altYour next patient is a 28 year old female who has been triaged by one of the new nurses as” right lower quadrant pain for about nine hours”. Knowing that clothes generally stay on in the triage area, and the belly button usually remains unseen, the first thing you do after you close the curtain and introduce yourself is to have the patient pull up her blouse and point to where she feels the pain.

altWhy does it always feel like a battle between good and evil? You want to admit the 78-year-old male who had a syncopal event, but the internal medicine service feels that he can be worked up as an outpatient.

altWhat an interesting week it’s been. You witnessed the untimely death of a young mother and an ED delivery of a newborn in the same shift. You took care of an elderly man with hypermagnesemia and then a  young, otherwise healthy man with vomiting and hand cramps that made all his fingers look like they had swan-neck deformities. You just tapped an ankle and diagnosed new onset gout. Now you are about to tap a wrist, and, given how your week has been going, you figure it will probably be pseudogout.

altIt’s going to be one of those shifts. You just sent a 29- year-old male to the cardiac cath lab for a bona-fide ST elevation MI. Your patient with a chief complaint of “eye pain” ended up having metastatic cancer within his right orbit, and your seemingly straight-forward post-partum woman with a headache had an MR venogram showing a dural vein thrombosis.

altIt seems like your entire shift has been non-specific abdominal pain, peppered with a few non-cardiac chest pains and some non-organic headaches that are only relieved by Dilaudid. No one feels your pain from taking care of patients that don’t really need to be in the ED in the first place, but hey, it’s job security, right? So you suck it up and grab the next chart in the to-be-seen box. The chief complaint reads “gas pains.”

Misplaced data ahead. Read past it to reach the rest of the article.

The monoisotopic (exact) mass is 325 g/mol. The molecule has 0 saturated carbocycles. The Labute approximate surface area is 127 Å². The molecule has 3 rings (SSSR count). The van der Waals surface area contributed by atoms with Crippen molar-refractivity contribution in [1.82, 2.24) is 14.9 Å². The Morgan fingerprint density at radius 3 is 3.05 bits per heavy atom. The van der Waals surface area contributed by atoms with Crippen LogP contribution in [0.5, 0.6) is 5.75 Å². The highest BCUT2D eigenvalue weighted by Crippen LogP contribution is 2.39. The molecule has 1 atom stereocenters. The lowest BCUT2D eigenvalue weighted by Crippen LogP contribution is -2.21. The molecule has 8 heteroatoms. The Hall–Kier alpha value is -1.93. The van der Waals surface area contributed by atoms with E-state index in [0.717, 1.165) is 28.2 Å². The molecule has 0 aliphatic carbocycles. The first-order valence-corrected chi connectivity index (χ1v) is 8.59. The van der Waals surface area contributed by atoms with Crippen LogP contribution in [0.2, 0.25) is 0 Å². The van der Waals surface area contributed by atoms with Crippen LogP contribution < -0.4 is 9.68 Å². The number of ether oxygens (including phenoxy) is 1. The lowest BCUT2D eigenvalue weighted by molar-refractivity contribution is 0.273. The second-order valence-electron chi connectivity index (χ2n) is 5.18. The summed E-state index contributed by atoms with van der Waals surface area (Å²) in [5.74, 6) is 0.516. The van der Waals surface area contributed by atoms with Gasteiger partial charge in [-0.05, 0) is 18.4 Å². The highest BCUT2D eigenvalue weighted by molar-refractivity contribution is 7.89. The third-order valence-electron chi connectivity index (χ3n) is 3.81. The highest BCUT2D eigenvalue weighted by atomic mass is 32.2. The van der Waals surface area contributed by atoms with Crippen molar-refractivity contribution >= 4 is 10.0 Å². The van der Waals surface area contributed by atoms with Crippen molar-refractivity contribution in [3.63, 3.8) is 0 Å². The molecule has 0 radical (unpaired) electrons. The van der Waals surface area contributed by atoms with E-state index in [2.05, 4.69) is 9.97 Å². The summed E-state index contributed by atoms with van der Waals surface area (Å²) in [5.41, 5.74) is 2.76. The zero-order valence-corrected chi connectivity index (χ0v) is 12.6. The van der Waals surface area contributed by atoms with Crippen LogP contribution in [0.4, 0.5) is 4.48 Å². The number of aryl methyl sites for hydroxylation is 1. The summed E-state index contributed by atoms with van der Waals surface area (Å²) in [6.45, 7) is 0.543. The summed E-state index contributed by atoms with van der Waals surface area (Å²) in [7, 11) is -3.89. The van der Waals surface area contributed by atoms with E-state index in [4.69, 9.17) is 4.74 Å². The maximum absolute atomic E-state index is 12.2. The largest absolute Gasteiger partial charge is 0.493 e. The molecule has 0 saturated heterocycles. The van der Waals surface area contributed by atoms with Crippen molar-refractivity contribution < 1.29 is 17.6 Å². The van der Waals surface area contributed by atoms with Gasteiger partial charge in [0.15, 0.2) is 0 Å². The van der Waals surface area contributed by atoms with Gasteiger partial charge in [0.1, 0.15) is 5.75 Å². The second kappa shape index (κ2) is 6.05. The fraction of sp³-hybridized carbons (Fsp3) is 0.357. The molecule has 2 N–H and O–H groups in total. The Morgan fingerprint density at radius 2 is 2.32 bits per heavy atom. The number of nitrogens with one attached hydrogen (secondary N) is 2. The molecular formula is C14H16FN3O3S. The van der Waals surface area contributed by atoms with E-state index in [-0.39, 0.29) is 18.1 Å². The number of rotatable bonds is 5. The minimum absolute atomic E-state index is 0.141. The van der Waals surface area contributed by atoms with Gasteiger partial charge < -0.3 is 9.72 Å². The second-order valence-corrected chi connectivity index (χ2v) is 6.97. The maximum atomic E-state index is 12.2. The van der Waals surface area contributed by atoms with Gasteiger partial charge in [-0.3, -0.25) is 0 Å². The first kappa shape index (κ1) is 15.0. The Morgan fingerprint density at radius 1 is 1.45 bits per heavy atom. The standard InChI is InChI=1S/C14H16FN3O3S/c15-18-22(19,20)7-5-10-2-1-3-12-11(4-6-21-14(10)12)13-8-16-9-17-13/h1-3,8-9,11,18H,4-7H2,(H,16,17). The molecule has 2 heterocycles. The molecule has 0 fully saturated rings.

altJust when your evening can’t get any worse, two of your stellar EM residents come up to you and inform you that the internal medicine team is trying to “block” yet another admission. This is the 5th attempt at refusal today. The patient in question is acidotic, thrombocytopenic, altered, and bleeding from around the PICC line that was placed while he was in the hospital last week.

altYou got stuck with another holiday shift. As usual it starts off slow, but eventually a bolus of patients arrives, to make up for lost time and then some. Fortunately most of your patients aren’t that sick.

alt“There is no such thing as a ‘black cloud’,” your colleague jokingly retorts. “We all get the same chances to make the diagnosis and to do what’s right.” You give him your best pseudo-evil-eye as you continue to recount the number of unfortunate cases you’ve seen with the residents this evening already.

altIt’s one of those average days in the ED where you work. It’s not too busy, but it’s not exactly what you would call slow either. Your shift has been a little bit on the boring side: lots of URIs, non-specific abdominal pain, low-risk chest pain, ankle sprains, and the occasional mild CHF or COPD flare. Also, too many people with the dreaded “multiple complaints” presentation.

altA 34 y/o male presents to your emergency department with an obvious shoulder deformity after trying to wash his hair and hearing his shoulder “pop.” The patient has a past medical history of three shoulder dislocations in the last month. He was drinking alcohol last night and took off his arm sling to shower when the incident occurred. Exam reveals a shoulder deformity consistent with a left anterior shoulder dislocation

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